0.1.3 2014-01-27 21:56 UTC


This a small collection of Iterators that covers cases not provided by php's defaults.


By using Iterators we can defer the execution of heavy operation until needed; which means faster execution. If you even find yourself working with code like this:

function getItems() {
    $result = array();
    foreach(callDatabase() as $item) {
        $result[] = doSomething($item); // eager example -- DONT DO THIS
    return $result;

This library provides Iterators that allows to handle such scenario as this:

function getItems() {
    return new Map(callDatabase(), function ($item) {
        return doSomething($item); // lazy creation as needed



    "require": {
        "prelude/prelude-iterators": "*"

See packagist for branch information.


Generator(Closure $yield)

This iterator will call the $yield function when new elements are needed. It will continue generating new elements until some falsy value is returned.

$counter = new Generator(function() {
    static $n = 0;
    return ++$n;

foreach ($counter as $number) {
    echo $number; // prints 1, 2, 3, 4, ... forever

Unlike PHP Generators (php >= 5.5) this Iterator allows to rewind itself and start over.

Records(PDOStatement $stmt[, $fetchStyle])

This iterator will take care of efficiently fetching records, as they are needed, from a PDOStatement. Once all records are fetched, the iterator will close the PDOStatement; so there's no need for to do so.

$records = new Records(
    $pdo->query("SELECT * FROM blablah...")
foreach ($records as $i => $record) {
    // do something with $record

PDOStatement provides differents ways to fetch objects. Records iterators were designed to stay out of your way!

// set the statement to fetch records as User's instances
$stmt->setFetchMode(PDO::FETCH_CLASS, Foo\Bar\User::CLASS);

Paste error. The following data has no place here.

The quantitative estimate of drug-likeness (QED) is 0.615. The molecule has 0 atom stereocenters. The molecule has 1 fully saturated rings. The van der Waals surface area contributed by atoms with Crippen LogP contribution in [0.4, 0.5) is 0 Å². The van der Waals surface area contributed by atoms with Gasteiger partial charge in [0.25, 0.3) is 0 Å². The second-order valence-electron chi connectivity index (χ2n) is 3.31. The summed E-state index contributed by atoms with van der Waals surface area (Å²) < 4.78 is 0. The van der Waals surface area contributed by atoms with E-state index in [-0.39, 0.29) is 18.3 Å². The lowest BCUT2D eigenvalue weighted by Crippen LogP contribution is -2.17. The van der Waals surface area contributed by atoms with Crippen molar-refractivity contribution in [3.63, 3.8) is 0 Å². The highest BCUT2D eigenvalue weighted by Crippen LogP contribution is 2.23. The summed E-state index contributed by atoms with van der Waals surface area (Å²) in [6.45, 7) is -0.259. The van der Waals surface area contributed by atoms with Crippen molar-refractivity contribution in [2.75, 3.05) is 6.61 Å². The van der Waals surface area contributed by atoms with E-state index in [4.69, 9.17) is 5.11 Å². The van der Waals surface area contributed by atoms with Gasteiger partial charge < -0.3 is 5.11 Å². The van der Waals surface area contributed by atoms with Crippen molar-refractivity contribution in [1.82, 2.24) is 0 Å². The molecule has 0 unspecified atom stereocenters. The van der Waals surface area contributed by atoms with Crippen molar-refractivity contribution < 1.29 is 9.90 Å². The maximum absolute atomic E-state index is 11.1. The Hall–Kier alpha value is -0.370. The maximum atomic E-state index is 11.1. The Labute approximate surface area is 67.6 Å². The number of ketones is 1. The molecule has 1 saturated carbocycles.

$records = new Records($stmt);

// .. shortcut style
$records = new Records($stmt, PDO::FETCH_CLASS, Foo\Bar\User::CLASS);

foreach ($records as $user) {
    $user instanceof Foo\Bar\User;

Records iterators use Generators under the hood, so they are really cheap to create; plus you can rewind them multiple times.

Memoize(Iterator $iterator)

Some iterators handle expensive operations. The Memoize will make sure the results are generated only once.

    $iterator = new Memoize(new ExpensiveIterator());

    foreach ($iterator as $item) {
        // call ExpensiveIterator, and memoize each element

    foreach ($iterator as $item) {
        // iterator over the memoized elements

Where(Traversable $elements, Closure $predicate)

Filter the elements by calling the $predicate function.

$admins = new Where($users, function ($user) {
    return $user->isAdmin();

If you're using php >= 5.4 use php's SPL CallabackFilterIterator instead.

Map(Traversable $elements, Closure $transform)

Transform the elements by calling the $transform function on each element.

$names = new Map($users, function ($user) {
    return $user->getName();

Cycle(Traversable $elements)

This iterator will cycle indefinitely. Once the last element is reach, it will start over

$cycle = new Cycle(new \ArrayIterator(array(1)));
forEach ($cycle as $i) {
    echo $i; // always prints 1 --> infinite loop

Query(Iterator $iterator)

The Query provides a chainable interface for creating Iterators. All the operations can be made using regular Iterators, but this class allows working with them in a very natural way:

$names = Query::from($db->getUsers())
              ->where(function($user) {
                  return $user->isAdmin(); // pick only admins
              ->select(function($user) {
                  return $user->getName(); // return their names
              ->limit(5); // return the first 5

foreach ($names as $name) {
    echo $name;

The Query::from method was crafted to accept both array and Traversable instances.


Please give it a try, and let me know!